Sunday, May 10, 2009

The most important experiment in condensed matter ever?!

A wonderful book is The Cambridge Guide to the Material World by Rodney Cotterill. A new edition just came out. The images in the book are exquisite. I have found it helpful when preparing lectures on solid state physics. However, I was shocked when I read Cotterill's claim, made in passing, concerning the first observation in 1912 of diffraction of x-rays by a crystal (von Laue, Friedrich, and Knipping):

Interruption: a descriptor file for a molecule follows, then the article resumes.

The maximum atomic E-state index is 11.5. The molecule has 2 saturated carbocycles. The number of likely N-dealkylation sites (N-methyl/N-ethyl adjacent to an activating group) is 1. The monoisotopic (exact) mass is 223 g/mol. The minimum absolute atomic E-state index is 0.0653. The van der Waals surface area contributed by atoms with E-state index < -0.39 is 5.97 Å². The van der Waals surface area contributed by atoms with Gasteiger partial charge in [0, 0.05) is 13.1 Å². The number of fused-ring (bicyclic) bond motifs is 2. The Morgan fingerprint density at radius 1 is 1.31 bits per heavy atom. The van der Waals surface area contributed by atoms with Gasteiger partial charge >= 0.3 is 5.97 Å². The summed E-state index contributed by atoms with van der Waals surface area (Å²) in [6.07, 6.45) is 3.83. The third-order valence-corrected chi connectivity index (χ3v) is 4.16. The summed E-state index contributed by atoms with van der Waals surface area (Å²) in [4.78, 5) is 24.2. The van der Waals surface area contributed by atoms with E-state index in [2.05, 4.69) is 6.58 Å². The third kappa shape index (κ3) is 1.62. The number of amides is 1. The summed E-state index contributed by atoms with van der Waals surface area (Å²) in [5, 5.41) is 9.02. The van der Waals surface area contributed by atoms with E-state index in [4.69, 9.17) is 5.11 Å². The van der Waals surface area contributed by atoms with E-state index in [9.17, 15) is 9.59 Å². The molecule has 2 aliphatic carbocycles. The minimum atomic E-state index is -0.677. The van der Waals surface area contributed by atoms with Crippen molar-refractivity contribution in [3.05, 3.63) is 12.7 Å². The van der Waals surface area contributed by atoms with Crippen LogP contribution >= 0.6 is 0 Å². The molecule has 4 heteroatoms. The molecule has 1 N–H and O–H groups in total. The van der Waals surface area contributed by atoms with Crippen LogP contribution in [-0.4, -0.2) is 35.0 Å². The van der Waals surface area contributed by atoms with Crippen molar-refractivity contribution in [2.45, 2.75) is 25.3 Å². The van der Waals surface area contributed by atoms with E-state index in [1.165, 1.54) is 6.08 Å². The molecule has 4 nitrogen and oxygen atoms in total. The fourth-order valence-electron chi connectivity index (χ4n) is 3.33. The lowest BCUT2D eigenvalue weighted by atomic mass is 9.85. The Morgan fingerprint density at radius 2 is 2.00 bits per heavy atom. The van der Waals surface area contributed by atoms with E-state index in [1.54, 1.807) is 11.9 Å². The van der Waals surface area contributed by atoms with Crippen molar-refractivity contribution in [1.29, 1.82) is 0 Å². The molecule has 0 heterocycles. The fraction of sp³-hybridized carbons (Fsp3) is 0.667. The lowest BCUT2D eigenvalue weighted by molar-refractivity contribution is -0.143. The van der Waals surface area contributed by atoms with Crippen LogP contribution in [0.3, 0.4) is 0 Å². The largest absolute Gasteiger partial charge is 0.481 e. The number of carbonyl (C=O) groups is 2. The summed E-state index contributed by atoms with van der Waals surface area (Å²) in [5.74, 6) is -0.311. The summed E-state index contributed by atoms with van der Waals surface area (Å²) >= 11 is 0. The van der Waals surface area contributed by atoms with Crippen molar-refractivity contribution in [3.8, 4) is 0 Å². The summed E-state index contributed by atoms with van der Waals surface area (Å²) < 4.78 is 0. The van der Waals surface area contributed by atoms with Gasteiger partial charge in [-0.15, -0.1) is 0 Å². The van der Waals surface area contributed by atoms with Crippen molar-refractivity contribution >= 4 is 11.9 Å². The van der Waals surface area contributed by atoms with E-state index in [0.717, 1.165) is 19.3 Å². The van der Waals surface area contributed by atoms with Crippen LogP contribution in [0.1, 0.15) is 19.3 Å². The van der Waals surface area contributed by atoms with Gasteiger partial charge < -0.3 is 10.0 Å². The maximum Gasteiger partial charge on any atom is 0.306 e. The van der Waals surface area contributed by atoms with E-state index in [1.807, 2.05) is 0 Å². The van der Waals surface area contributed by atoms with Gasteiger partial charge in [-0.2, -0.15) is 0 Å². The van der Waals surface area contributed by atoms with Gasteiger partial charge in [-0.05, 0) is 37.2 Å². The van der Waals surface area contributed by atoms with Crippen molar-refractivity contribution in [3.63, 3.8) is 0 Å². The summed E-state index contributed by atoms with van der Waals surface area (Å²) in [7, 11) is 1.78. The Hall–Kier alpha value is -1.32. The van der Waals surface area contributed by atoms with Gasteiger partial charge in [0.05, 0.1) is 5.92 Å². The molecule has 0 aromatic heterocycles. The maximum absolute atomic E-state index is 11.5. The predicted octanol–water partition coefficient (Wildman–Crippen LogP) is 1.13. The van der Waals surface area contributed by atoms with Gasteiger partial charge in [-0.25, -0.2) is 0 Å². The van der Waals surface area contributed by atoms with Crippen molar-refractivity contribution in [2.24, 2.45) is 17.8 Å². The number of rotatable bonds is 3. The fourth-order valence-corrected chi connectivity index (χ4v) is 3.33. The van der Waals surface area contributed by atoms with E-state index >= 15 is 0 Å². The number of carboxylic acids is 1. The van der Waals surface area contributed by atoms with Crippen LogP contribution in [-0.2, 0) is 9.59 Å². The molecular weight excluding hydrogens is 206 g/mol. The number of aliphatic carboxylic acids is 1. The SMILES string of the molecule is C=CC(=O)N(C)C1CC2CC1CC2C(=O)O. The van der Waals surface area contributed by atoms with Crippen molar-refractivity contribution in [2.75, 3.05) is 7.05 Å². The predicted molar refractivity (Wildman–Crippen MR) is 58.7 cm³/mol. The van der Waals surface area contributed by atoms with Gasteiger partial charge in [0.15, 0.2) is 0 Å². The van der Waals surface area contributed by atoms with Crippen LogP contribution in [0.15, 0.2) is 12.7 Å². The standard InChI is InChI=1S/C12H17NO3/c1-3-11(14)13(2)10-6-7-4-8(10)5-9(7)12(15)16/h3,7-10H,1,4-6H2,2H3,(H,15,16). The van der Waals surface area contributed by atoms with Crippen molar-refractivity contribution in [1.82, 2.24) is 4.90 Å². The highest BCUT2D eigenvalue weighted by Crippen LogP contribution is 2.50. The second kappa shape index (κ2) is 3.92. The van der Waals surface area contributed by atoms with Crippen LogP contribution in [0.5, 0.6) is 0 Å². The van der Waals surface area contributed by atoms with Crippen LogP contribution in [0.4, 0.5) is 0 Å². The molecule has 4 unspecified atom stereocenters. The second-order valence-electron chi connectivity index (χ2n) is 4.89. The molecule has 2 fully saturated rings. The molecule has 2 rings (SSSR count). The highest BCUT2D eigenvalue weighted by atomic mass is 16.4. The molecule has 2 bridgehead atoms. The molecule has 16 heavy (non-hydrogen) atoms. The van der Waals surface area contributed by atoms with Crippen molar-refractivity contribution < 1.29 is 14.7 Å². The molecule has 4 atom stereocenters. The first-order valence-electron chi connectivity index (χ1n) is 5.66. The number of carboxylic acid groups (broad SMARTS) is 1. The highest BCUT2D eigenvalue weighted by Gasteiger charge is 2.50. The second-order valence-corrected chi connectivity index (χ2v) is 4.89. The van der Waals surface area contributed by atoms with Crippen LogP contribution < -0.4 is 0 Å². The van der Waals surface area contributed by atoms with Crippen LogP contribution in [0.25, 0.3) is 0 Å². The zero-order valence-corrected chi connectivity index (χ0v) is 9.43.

This experiment, which can be regarded as the most important every undertaken in the study of condensed matter,....
Surely not? What about much more exciting discoveries such as liquification of helium, superconductivity, superfluidity in 3He, quasi-crystals, liquid crystals, universality of critical exponents for the liquid-gas transition, ...?

However, I now tend to agree with this claim. Later I will write why...

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